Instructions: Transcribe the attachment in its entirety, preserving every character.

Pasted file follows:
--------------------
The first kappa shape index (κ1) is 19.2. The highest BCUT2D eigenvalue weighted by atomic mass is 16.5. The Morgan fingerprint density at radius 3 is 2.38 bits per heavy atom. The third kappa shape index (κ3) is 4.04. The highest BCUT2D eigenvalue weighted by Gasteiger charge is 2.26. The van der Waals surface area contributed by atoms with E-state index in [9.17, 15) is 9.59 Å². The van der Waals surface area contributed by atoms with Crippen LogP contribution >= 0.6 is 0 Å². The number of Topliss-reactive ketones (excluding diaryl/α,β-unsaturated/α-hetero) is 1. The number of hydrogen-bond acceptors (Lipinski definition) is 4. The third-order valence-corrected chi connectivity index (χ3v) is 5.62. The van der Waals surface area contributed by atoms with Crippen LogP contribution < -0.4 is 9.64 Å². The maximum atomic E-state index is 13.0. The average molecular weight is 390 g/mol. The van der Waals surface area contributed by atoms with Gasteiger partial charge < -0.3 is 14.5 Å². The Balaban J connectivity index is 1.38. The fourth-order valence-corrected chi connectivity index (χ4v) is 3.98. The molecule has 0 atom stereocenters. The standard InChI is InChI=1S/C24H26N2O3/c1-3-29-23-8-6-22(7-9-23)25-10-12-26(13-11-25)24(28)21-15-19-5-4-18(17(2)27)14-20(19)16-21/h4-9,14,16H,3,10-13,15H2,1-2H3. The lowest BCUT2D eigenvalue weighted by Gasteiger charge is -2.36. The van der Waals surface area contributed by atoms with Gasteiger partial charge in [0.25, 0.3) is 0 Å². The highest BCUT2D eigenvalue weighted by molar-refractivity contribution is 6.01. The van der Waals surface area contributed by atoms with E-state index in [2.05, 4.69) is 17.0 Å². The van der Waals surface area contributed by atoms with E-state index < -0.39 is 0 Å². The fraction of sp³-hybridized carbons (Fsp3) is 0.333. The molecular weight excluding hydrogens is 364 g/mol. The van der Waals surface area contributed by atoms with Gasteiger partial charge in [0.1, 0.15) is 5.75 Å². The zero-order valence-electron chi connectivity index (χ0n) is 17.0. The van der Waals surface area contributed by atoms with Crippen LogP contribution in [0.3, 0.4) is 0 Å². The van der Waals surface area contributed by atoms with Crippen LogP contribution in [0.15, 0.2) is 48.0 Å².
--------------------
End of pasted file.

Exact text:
The first kappa shape index (κ1) is 19.2. The highest BCUT2D eigenvalue weighted by atomic mass is 16.5. The Morgan fingerprint density at radius 3 is 2.38 bits per heavy atom. The third kappa shape index (κ3) is 4.04. The highest BCUT2D eigenvalue weighted by Gasteiger charge is 2.26. The van der Waals surface area contributed by atoms with E-state index in [9.17, 15) is 9.59 Å². The van der Waals surface area contributed by atoms with Crippen LogP contribution >= 0.6 is 0 Å². The number of Topliss-reactive ketones (excluding diaryl/α,β-unsaturated/α-hetero) is 1. The number of hydrogen-bond acceptors (Lipinski definition) is 4. The third-order valence-corrected chi connectivity index (χ3v) is 5.62. The van der Waals surface area contributed by atoms with Crippen LogP contribution < -0.4 is 9.64 Å². The maximum atomic E-state index is 13.0. The average molecular weight is 390 g/mol. The van der Waals surface area contributed by atoms with Gasteiger partial charge < -0.3 is 14.5 Å². The Balaban J connectivity index is 1.38. The fourth-order valence-corrected chi connectivity index (χ4v) is 3.98. The molecule has 0 atom stereocenters. The standard InChI is InChI=1S/C24H26N2O3/c1-3-29-23-8-6-22(7-9-23)25-10-12-26(13-11-25)24(28)21-15-19-5-4-18(17(2)27)14-20(19)16-21/h4-9,14,16H,3,10-13,15H2,1-2H3. The lowest BCUT2D eigenvalue weighted by Gasteiger charge is -2.36. The van der Waals surface area contributed by atoms with Gasteiger partial charge in [0.25, 0.3) is 0 Å². The highest BCUT2D eigenvalue weighted by molar-refractivity contribution is 6.01. The van der Waals surface area contributed by atoms with E-state index in [2.05, 4.69) is 17.0 Å². The van der Waals surface area contributed by atoms with E-state index < -0.39 is 0 Å². The fraction of sp³-hybridized carbons (Fsp3) is 0.333. The molecular weight excluding hydrogens is 364 g/mol. The van der Waals surface area contributed by atoms with Gasteiger partial charge in [0.1, 0.15) is 5.75 Å². The zero-order valence-electron chi connectivity index (χ0n) is 17.0. The van der Waals surface area contributed by atoms with Crippen LogP contribution in [0.3, 0.4) is 0 Å². The van der Waals surface area contributed by atoms with Crippen LogP contribution in [0.15, 0.2) is 48.0 Å².